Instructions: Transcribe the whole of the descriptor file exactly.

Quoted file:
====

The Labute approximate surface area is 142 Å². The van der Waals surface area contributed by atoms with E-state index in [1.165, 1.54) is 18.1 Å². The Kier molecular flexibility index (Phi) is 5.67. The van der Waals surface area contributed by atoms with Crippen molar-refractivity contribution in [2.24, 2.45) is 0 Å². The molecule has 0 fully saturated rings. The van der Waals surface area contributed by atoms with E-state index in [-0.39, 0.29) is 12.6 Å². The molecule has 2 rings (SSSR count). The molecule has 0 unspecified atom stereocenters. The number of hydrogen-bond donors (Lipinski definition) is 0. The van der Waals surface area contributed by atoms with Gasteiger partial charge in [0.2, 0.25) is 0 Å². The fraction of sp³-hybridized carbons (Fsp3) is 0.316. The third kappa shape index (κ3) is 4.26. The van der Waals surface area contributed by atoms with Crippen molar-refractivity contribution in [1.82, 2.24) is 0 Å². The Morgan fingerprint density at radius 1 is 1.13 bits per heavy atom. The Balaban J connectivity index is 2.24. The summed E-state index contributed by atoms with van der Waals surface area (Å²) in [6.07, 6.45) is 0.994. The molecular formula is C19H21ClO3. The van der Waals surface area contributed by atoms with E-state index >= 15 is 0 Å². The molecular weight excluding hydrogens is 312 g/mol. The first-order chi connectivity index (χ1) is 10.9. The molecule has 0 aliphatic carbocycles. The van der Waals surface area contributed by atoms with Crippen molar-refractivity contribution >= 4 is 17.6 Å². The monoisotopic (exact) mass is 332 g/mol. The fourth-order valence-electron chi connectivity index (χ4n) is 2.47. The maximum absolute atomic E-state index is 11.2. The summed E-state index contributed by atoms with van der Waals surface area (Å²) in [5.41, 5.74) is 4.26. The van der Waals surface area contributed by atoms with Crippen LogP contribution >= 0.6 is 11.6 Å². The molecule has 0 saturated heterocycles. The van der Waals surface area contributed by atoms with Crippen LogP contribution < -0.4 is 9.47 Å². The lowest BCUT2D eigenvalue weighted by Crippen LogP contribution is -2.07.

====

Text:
The Labute approximate surface area is 142 Å². The van der Waals surface area contributed by atoms with E-state index in [1.165, 1.54) is 18.1 Å². The Kier molecular flexibility index (Phi) is 5.67. The van der Waals surface area contributed by atoms with Crippen molar-refractivity contribution in [2.24, 2.45) is 0 Å². The molecule has 0 fully saturated rings. The van der Waals surface area contributed by atoms with E-state index in [-0.39, 0.29) is 12.6 Å². The molecule has 2 rings (SSSR count). The molecule has 0 unspecified atom stereocenters. The number of hydrogen-bond donors (Lipinski definition) is 0. The van der Waals surface area contributed by atoms with Gasteiger partial charge in [0.2, 0.25) is 0 Å². The fraction of sp³-hybridized carbons (Fsp3) is 0.316. The third kappa shape index (κ3) is 4.26. The van der Waals surface area contributed by atoms with Crippen molar-refractivity contribution in [1.82, 2.24) is 0 Å². The Morgan fingerprint density at radius 1 is 1.13 bits per heavy atom. The Balaban J connectivity index is 2.24. The summed E-state index contributed by atoms with van der Waals surface area (Å²) in [6.07, 6.45) is 0.994. The molecular formula is C19H21ClO3. The van der Waals surface area contributed by atoms with E-state index >= 15 is 0 Å². The molecular weight excluding hydrogens is 312 g/mol. The first-order chi connectivity index (χ1) is 10.9. The molecule has 0 aliphatic carbocycles. The van der Waals surface area contributed by atoms with Crippen molar-refractivity contribution >= 4 is 17.6 Å². The monoisotopic (exact) mass is 332 g/mol. The fourth-order valence-electron chi connectivity index (χ4n) is 2.47. The maximum absolute atomic E-state index is 11.2. The summed E-state index contributed by atoms with van der Waals surface area (Å²) in [5.41, 5.74) is 4.26. The van der Waals surface area contributed by atoms with Crippen LogP contribution >= 0.6 is 11.6 Å². The molecule has 0 saturated heterocycles. The van der Waals surface area contributed by atoms with Crippen LogP contribution < -0.4 is 9.47 Å². The lowest BCUT2D eigenvalue weighted by Crippen LogP contribution is -2.07.